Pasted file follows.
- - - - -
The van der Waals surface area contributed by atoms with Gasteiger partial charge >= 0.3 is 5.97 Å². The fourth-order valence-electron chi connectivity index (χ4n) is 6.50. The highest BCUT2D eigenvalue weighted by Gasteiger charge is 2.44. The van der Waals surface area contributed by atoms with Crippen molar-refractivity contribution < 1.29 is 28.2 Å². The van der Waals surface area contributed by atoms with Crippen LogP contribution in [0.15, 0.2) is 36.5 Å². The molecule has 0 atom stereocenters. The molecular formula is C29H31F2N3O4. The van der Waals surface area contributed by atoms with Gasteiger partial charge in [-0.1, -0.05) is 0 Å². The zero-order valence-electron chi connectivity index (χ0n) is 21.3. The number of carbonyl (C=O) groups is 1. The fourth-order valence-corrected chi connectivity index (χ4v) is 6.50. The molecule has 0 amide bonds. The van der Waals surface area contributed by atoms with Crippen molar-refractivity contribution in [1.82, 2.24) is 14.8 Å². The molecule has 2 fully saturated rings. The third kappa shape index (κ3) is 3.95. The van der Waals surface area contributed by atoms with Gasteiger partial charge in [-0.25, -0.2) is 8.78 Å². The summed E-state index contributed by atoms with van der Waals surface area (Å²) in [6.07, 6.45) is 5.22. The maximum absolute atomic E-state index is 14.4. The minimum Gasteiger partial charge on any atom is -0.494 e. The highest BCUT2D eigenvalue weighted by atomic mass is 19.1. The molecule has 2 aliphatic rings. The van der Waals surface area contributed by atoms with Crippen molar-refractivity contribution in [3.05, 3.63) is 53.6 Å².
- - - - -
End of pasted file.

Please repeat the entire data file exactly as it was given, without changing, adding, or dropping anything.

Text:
The van der Waals surface area contributed by atoms with Gasteiger partial charge >= 0.3 is 5.97 Å². The fourth-order valence-electron chi connectivity index (χ4n) is 6.50. The highest BCUT2D eigenvalue weighted by Gasteiger charge is 2.44. The van der Waals surface area contributed by atoms with Crippen molar-refractivity contribution < 1.29 is 28.2 Å². The van der Waals surface area contributed by atoms with Crippen LogP contribution in [0.15, 0.2) is 36.5 Å². The molecule has 0 atom stereocenters. The molecular formula is C29H31F2N3O4. The van der Waals surface area contributed by atoms with Gasteiger partial charge in [-0.1, -0.05) is 0 Å². The zero-order valence-electron chi connectivity index (χ0n) is 21.3. The number of carbonyl (C=O) groups is 1. The fourth-order valence-corrected chi connectivity index (χ4v) is 6.50. The molecule has 0 amide bonds. The van der Waals surface area contributed by atoms with Crippen molar-refractivity contribution in [1.82, 2.24) is 14.8 Å². The molecule has 2 fully saturated rings. The third kappa shape index (κ3) is 3.95. The van der Waals surface area contributed by atoms with Gasteiger partial charge in [-0.25, -0.2) is 8.78 Å². The summed E-state index contributed by atoms with van der Waals surface area (Å²) in [6.07, 6.45) is 5.22. The maximum absolute atomic E-state index is 14.4. The minimum Gasteiger partial charge on any atom is -0.494 e. The highest BCUT2D eigenvalue weighted by atomic mass is 19.1. The molecule has 2 aliphatic rings. The van der Waals surface area contributed by atoms with Crippen molar-refractivity contribution in [3.05, 3.63) is 53.6 Å².